What are some ways that I can represent Paper Towns for a paper bag project?

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liesljohnson eNotes educator| Certified Educator

In a typical paper bag project focused on a particular piece of literature, students are required to gather up about ten items that represent important characters, events, and/or issues from the story, place these items in a bag, and then present them to the class by pulling out each one and explaining how it relates to the work of literature. Items can be just about anything: drawings, magazine clippings, photos, knickknacks, bits of food, etc. The items themselves matter less than the quality and meaning of the connections that the students make between the items and the story. In other words, it's better to have a cheap, silly-looking item with an insightful connection to the story than it is to have a beautiful, interesting item with only a loose or superficial connection to the story.

The idea is usually that you get to take the bag and its contents home after it's been graded, so it's okay to include items that you have to eventually bring back home.

With that said, let's consider some strategies for finding items that could represent Paper Towns. The items will have to be easy enough for a student to find or create at homeā€”and, of course, they'll have to fit inside a standard brown paper bag.

Strategy 1: Look for an item to represent each main character and how that character sees the world.

For Margo, I'd pick any little silly, cheap-looking souvenir I could find in the house, like a key chain or a tiny snow globe. If I couldn't find something like this, I'd print out or draw a cheesy postcard of Orlando, Florida. This item would represent Margo's frustration with living in a tourist town where everything feels fake and inauthentic.

For Quentin, I'd put in a small watch or clock. A drawing of a clock would work fine, too. Quentin is always watching the clock at school, watching his life tick by, being bored and not caring enough to do anything to liven up his life.

For Quentin's parents, I'd add to the bag some item that represents comfort and support, like a picture of people hugging, or a sweet but cheesy greeting card. Q's mom and dad are therapists, they're very understanding of their son, and they constantly offer him unconditional love and support.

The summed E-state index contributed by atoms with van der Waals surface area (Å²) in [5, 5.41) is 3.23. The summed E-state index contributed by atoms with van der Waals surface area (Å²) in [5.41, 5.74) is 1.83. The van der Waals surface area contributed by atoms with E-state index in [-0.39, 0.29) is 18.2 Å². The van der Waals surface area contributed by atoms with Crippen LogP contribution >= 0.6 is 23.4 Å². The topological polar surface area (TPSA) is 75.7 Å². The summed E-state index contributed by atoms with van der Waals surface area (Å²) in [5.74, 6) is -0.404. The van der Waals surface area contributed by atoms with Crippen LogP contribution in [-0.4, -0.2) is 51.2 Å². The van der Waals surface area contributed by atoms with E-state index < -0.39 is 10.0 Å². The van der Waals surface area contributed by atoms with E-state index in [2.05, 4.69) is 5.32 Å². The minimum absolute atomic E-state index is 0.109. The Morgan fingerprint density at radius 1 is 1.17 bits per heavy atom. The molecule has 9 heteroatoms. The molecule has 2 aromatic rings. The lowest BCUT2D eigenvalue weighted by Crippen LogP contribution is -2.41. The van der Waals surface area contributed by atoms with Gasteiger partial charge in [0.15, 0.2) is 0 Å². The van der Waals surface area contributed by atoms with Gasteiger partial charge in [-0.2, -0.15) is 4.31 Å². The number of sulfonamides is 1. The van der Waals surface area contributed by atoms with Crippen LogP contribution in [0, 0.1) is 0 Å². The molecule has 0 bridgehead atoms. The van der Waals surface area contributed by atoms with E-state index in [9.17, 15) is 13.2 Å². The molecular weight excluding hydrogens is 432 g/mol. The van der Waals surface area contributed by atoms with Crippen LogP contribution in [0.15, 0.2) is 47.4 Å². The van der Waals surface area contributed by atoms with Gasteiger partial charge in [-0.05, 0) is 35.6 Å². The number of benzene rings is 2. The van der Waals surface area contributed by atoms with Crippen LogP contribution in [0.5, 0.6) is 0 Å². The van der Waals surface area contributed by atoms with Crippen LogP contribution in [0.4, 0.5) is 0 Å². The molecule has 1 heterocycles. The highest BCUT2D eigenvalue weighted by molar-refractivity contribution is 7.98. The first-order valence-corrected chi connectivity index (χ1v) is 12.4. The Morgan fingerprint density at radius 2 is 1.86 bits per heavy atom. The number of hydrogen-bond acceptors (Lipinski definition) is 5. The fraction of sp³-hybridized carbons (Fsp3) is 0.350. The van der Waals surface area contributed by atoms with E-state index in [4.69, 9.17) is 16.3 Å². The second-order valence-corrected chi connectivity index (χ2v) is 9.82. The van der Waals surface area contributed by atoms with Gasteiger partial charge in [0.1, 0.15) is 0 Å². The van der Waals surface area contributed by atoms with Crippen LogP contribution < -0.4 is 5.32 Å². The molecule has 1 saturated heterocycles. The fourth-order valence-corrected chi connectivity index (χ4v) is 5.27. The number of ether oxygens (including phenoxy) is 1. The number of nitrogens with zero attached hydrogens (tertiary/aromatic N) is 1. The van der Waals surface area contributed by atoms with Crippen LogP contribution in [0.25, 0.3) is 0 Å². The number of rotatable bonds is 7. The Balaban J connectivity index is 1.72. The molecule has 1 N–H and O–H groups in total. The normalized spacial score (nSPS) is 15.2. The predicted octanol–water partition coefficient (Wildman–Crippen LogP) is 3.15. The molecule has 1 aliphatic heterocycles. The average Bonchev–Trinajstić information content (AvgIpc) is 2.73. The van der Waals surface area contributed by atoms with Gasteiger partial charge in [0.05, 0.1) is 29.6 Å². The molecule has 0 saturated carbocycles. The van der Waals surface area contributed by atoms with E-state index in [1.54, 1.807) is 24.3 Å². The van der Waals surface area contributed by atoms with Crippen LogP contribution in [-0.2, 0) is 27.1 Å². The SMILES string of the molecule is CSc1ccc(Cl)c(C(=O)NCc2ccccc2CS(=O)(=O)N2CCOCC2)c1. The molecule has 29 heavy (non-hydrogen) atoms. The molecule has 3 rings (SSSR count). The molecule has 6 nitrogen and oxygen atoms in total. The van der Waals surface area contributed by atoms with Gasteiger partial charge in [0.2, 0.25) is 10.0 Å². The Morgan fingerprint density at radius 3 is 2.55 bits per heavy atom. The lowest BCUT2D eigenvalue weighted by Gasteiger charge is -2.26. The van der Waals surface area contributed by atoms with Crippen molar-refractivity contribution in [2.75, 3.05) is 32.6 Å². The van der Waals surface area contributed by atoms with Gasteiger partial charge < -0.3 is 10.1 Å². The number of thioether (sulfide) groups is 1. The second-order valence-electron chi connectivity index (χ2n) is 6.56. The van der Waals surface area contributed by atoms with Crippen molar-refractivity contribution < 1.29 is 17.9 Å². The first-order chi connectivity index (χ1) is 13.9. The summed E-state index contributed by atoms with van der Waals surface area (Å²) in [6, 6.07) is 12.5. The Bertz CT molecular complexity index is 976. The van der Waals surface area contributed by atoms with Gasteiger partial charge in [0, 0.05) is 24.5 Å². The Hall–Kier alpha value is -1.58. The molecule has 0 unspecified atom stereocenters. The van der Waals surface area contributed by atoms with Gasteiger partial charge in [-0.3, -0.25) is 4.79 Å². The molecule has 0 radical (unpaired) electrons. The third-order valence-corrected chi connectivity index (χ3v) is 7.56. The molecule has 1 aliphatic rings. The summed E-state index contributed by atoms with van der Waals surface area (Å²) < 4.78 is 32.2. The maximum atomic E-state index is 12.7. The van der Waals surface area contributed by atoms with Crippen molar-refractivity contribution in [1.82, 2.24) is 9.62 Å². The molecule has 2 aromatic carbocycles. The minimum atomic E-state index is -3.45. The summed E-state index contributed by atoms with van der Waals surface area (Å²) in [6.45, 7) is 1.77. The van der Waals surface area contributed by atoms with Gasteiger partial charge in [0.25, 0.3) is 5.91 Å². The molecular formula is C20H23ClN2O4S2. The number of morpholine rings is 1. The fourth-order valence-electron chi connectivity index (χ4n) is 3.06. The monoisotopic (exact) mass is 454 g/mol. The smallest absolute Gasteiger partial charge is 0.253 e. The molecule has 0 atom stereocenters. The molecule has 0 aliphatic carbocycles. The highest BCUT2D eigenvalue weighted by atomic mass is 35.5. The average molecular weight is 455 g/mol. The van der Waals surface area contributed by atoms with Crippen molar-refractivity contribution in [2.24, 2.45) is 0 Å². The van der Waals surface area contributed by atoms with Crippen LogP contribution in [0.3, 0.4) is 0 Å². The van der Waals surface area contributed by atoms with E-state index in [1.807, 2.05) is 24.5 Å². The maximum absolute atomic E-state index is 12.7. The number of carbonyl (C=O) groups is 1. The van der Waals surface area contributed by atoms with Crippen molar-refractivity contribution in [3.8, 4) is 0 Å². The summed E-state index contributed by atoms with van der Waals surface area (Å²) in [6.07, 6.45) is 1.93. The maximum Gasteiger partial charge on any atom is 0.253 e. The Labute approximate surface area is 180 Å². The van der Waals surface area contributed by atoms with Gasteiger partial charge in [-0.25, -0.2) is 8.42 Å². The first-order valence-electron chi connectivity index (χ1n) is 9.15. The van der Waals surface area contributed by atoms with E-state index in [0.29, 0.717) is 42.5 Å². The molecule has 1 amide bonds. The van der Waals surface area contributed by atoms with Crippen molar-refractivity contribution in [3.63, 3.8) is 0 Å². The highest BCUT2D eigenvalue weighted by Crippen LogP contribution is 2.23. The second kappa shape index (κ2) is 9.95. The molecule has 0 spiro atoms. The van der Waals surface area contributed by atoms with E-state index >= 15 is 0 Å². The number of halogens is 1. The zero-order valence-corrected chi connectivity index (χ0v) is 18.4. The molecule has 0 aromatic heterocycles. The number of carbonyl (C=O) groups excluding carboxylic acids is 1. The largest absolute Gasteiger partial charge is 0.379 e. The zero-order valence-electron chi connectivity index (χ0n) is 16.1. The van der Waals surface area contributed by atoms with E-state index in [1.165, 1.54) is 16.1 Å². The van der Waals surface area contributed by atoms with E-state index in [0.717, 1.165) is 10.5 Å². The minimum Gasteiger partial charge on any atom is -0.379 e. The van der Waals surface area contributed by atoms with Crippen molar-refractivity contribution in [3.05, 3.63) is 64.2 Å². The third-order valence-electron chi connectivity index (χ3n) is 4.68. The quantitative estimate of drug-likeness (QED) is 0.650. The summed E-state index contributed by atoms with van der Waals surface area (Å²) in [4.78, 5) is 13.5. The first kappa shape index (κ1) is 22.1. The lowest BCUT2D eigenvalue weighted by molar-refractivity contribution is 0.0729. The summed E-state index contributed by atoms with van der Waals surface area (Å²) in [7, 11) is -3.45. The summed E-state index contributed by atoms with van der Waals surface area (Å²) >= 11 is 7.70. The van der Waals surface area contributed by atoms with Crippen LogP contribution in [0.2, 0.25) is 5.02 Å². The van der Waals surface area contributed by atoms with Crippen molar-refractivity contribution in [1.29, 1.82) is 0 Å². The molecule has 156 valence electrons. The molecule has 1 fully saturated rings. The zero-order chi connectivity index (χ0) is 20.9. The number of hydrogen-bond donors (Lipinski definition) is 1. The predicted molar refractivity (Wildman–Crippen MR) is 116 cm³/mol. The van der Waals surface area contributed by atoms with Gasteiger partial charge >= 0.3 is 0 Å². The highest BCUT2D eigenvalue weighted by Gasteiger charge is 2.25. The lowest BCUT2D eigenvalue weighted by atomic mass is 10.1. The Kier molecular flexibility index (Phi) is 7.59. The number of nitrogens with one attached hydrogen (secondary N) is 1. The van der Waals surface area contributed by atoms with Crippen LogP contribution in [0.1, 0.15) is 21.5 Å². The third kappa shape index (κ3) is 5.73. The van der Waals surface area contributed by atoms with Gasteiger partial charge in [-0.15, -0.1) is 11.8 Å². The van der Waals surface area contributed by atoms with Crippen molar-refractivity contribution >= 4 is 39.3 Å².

For Margo's parents, I'd pick an object that represents confinement or rejection. A lock or a key would be perfect. They are always trying to keep her in the house, and when she disappears, they act like they don't even care and they change the locks so that she can't even come back in if she wants to.

Strategy 2: Identify the important objects in the story that influenced the plot or that mean something more than what they literally are, and find representations for those objects.

These could include a drawing of a screen with the Omnictionary website, a map that you draw on to include a made-up tiny town, a long string or tassel (that represents Margo's conception of people as having "strings" that can come loose,) a copy of Leaves of Grass, a photo of a graduation cap, or any of Margo's "weapons" from her night of revenge (like a bottle of Vaseline or Veet).

Strategy 3: Identify the main setting of the story, and find an object to represent it.

A map of Florida or Orlando, anything with Mickey Mouse on it, or even anything with a sun drawn on it (because Florida is "the Sunshine State") would work just fine. Again, the important thing is not so much the quality of the item itself but the level of insight you show when you pull out the item and talk about it to your classmates. Use any of these suggested items to talk about how the setting affects Margo and Quentin and the story that unfolds around them.

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Paper Towns

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